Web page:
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Welcome to WayPoint Counselling and Referral Centre’s February 2015 newsletter. As Valentine’s Day approaches, many of us who have been in longterm relationships may be wondering, yet again, what do we do for Valentine’s Day? Is it even worth it? We’ve been together for so long, that Valentine’s Day simply doesn’t apply to our relationship. Once folks are in longterm, committed relationships, a lot of thing get taken for granted. But Valentine’s Day doesn’t have to be another obligatory celebration without meaning or uniqueness. Indeed, it may offer an opportunity to recapture and remember why you are together in the first place!
If there is one single characteristic that makes a relationship really work well, it is likely because of the friendship you have, or once had, with your partner. Relationships remain special, fun and vibrant over the longterm because of the initial friendship you likely started with so many years ago. Make no mistake, these committed relationships also have the characteristics of shared values, similar goals and objectives for life and family, shared interests, mutual respect for one another, an overwhelming love for the children, as well as an attraction to one another. Yet, even with all these qualities and characteristics, none guarentee keeping your love for one another.
When you are good friends first, so many of the trivial matters seem to take care of themselves, or are percieved relative to the bigger picutre. After all, friends support one another. Friends are kind, patient, making allowances for each other’s quirks and imperfections, generally communicate well with each other, and are particularly good listeners. Even though friends can be serious with one another, mostly they enjoying having fun and laughing together. Friends maintain a connection, sharing in good times, and being there for one another during the difficult times.
On this Valentine’s Day, remind yourself of how you and your partner initially became friends, and what it was that brought you together. Even if you started off as lovers, you most likely became friends somewhere along the way. Refresh your memories and experiences of this. As a goal for moving forward in time with your relationship and partner, treat your partner as you would your best friend. Treat your partner with the same kindness, patience, appreciation, and respect you would your best friend. If at any point, you find yourself unsure of what to do or how to act, quietly ask yourself, “If this was my very best friend ever, how would I respond and how would I act?”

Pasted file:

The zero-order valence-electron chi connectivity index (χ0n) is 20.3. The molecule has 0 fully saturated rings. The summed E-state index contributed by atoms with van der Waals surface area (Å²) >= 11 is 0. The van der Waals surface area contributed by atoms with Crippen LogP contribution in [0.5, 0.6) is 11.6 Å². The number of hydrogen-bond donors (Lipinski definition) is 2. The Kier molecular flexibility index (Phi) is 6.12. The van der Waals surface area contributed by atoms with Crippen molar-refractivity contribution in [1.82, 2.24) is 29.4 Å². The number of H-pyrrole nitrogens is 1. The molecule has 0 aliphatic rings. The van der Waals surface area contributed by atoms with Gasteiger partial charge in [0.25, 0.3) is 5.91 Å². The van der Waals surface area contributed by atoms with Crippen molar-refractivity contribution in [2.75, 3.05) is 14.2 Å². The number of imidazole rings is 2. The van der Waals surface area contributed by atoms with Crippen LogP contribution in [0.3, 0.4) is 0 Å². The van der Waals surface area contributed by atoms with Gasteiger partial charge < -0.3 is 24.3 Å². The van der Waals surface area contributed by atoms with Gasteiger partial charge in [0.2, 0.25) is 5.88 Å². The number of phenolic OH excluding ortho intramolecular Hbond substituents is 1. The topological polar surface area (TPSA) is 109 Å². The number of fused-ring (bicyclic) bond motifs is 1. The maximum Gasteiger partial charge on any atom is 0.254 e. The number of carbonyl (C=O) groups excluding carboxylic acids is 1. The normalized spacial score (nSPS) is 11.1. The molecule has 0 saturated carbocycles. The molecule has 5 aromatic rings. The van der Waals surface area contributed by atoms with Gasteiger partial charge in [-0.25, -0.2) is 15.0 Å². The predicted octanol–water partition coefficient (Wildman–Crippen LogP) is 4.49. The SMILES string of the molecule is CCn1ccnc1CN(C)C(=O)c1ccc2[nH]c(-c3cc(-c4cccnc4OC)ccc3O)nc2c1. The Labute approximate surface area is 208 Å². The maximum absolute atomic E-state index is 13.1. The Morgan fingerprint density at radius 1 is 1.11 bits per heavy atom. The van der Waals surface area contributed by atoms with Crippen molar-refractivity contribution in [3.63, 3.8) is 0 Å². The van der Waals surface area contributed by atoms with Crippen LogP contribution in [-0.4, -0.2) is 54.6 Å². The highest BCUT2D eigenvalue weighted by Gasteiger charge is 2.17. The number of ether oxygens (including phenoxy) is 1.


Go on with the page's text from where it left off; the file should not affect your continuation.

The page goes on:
All to often, people will decribe their partner as their best friend, however, it would seem that they do not back their statement with thougths, feelings, and behaviours that are consistent with this claim. And in many instances, folks will treat their partners’ in ways that completely contradict this. Many individuals treat their partners with jealousy, imposing expectations and demands, without appreciation, respect or sensitivity. Sadly, a lot of people treat their partners as if they owned them, and seem much more interested in the image of the relationship, rather than the actual health and welfare of the relationship itself.
So, this Valentine’s Day, rather than spending time and money on another box of chocolates or bouquet of flowers, revisit the friendship you have with your partner. Here’s an idea to revisit the marital friendship;
- Recall and talk about how the two of you first met.
- What was it about your partner that first made them stand out?
- What were your first impressions?
- Think about the time that you were dating, what do you remember? What stands out the most? What were some of the highlights?
- What types of things did you do together?
- How did you go about deciding to partner with this person?
- If you are married, share with each other your memories of that day and your honeymoon.
- When you think back on your first year together, what do you remember most?
- Looking back, what are the most cherished memories? What moments really stand out as great times?
- What about the tough times? What do you think kept you together this long?
- Lastly, consider digging out the photo albums and flipping through those as a way to reclaim some of those forgotten, yet treasured, times together.
When the friendship is made a relationship priority, you and your partner will have an easier time finding your way to the middle, sharing in each others aspirations and dreams without feeling resentful or that you are are making too many sacrifices.
Happy Valentine’s Day from WayPoint Counselling and Referral Centre.